Try and, only, split infinitives, dangling participle

Bridging the Unbridgeable

What do these features have in common? That is something Carmen Ebner and I are going to figure out in the article we are writing for the online Oxford Research Encyclopedia of Linguistics. For this article, we decided to focus on these four usage problems (selected from among the 55 items in Mittins et al.’s Attitudes to English Usage, 1970). My reason for choosing try and may be found elsewhere in this blog, and the placement of only was part of a very early survey I did in the course of the Bridging the Unbridgeable project. Carmen has been interested in the split infinitive from the beginning of her research project (it is a really good example to show how prescriptivsm works or doesn’t work, and there are several posts in this blog that deal with split infinitives). Carmen’s interest in the dangling participle is particularly clear from…

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Please help us with our usage polls!

Bridging the Unbridgeable

If you can spare us a little of your time, and if you haven’t done so already, please take our fifth usage poll. If you do so, we will be able to study the difference in acceptability compared between when Mittins et al. first did the survey in the late 1960s and today. We’ve had a reasonable amount of response for the other surveys, but not for this one. Even lower results were found for usage poll 7. And perhaps, though this would be asking a lot of you, we know, usage polls 8, 9 and 10 as well? Five sentences in each poll only! For the full list, look here in the banner. Thank you very much indeed.

Mittins

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Key player media?

Since I am particularly interested in the media’s role in the later stages of the standardisation process of English, I would like to invite you to participate in a brief survey which also serves as a starting point for a bigger investigation of this subject matter.

The aim of this survey is to identify current attitudes towards the language use of the media. While the majority of questions deals with traditional print media in Great Britain, especially national daily newspapers, a few general questions involve also broadcast media (TV and radio) and digital media (Twitter, blogs, etc.).  The survey, which will take roughly 10 minutes, is available here and your participation is, of course, anonymous and highly appreciated.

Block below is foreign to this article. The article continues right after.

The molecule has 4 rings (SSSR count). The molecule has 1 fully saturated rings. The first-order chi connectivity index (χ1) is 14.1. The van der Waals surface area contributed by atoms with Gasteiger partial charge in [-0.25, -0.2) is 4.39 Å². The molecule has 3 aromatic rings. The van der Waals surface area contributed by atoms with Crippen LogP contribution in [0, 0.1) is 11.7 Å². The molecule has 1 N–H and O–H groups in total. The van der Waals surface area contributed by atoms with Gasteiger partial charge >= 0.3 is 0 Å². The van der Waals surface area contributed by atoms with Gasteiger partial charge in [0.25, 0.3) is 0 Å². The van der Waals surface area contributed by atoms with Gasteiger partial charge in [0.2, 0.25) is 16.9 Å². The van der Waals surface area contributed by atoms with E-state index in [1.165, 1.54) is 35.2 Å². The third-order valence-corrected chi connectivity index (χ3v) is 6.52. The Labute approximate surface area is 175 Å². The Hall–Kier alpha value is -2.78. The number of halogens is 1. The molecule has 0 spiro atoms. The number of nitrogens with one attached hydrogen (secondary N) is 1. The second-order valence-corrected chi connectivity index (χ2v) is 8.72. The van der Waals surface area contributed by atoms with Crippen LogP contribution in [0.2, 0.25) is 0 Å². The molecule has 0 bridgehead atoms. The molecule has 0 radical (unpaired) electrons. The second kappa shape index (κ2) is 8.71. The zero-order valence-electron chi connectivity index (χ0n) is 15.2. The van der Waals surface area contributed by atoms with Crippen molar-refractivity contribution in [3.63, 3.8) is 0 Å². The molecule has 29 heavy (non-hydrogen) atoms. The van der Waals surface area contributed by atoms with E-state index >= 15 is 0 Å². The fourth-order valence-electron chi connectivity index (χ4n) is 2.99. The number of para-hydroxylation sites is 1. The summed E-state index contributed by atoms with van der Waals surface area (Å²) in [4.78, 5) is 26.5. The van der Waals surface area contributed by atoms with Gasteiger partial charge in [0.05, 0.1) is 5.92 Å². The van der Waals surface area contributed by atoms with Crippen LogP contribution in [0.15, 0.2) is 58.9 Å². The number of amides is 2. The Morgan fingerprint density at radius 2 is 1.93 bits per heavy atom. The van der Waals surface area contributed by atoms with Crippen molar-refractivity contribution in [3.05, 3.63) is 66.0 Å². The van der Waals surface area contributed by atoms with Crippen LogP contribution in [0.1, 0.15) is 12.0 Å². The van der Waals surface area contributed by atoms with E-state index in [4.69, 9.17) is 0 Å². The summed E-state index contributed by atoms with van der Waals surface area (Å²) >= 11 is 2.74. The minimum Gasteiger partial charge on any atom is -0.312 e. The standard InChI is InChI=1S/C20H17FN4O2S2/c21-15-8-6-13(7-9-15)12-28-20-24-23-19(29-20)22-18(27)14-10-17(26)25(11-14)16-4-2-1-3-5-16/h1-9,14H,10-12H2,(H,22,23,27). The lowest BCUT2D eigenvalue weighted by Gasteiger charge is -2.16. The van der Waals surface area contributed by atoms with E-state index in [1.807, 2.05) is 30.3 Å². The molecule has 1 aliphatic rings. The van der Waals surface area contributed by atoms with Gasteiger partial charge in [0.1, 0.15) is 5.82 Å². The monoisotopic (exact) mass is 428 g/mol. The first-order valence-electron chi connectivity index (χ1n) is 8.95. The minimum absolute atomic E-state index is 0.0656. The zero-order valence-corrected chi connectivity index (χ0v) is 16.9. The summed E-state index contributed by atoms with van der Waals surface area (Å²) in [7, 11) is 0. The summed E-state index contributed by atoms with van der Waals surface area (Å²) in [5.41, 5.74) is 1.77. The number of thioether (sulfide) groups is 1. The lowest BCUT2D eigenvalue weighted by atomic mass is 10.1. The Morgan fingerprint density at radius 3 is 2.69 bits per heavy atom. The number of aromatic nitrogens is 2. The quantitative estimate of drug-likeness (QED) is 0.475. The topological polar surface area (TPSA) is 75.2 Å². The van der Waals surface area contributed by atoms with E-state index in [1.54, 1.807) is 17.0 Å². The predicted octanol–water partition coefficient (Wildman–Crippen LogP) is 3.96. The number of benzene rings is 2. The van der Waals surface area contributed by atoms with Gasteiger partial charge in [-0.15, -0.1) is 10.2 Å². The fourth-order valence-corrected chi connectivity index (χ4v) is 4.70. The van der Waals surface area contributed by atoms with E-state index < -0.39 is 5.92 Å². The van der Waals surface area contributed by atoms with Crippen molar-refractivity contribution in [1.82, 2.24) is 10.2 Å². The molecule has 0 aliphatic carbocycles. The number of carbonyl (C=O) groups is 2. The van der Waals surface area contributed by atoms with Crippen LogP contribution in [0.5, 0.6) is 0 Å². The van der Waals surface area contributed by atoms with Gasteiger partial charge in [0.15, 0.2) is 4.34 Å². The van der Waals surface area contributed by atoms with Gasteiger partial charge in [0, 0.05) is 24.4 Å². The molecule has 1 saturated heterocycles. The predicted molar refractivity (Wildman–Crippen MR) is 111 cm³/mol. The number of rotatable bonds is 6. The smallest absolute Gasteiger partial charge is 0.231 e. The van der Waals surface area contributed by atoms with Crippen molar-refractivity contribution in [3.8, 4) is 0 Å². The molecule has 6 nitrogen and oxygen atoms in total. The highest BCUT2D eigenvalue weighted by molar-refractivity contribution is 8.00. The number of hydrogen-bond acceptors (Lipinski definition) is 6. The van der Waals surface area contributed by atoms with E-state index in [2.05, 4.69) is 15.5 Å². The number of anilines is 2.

He said, she said or he admitted, she boasted?

Bridging the Unbridgeable

What is wrong with the word said? Personally, I do have nothing against this very useful verb. But as it turns out, some teachers in the US are actively encouraging their students to not make use of it.

sc-9780545083034_lGabriel Roth describes this trend in his Lexicon Valley blog post “Teachers! Please Do Not Make Your Students Use Synonyms for Said,” I Blurted and states examples of teachers including said on lists of banned words or providing pupils with lists of alternatives to use instead. One of the leading proponents of this trend is Leilen Shelton, middle school teacher and author of the book Banishing Boring Words which displays a school boy thinking of words to use instead of said on its cover.  According to Roth, the problem lies in the application of this banning-said approach. While finding useful synonyms and enriching the pupils’ vocabulary are sensible objectives, Roth cautions against…

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And then there were 4

Bridging the Unbridgeable

After Grammar Girl’s Top 10 Grammar Myths in 2010 and the Guardian’s 10 grammar rules you can forget three years later, linguist and author Arika Okrent joins the usage problem shortlisting club with her 4 Fake Grammar Rules You Don’t Need to Worry About.

Having read quite a substantial amount about usage problems and debunked grammar myths in the past three years, I have become somewhat used to seeing those so-called old-chestnuts pop up every now and again and being declared no longer problematic. Do not worry about the split infinitive! It’s okay to say to boldly go. This is the sort of English up with which you will not put. No wait. You will not put up with.

While the split infinitive rule and the rule against preposition stranding can be found on all three lists, Okrent debunks two further, so far excluded myths on her list which attracted my attention…

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Linguistic Girl Power

Bridging the Unbridgeable

We have dealt with numerous language issues such as the oddly misplaced apostrophe, the dangling participle and the new “like” on our blog, but what interests me in particular are the social factors that may or may not pull the strings behind the scene. Does education influence your attitudes towards the acceptability of the often preceived misuse of literally? Do younger people, described by Naomi S. Baron as the Whatever Generation, really accept anything when it comes to language usage? What role does gender play?

Gretchen McCulloch wrote an interesting piece on the role of the latter in language change arguing that young women “are the real language disruptors”. Sociolinguistics studies, such as the ones conducted by William Labov, have shown that women are the driving force behind linguistic innovation. Be it uptalk or the use of like. Women have often been blamed for these language disruptions; a term…

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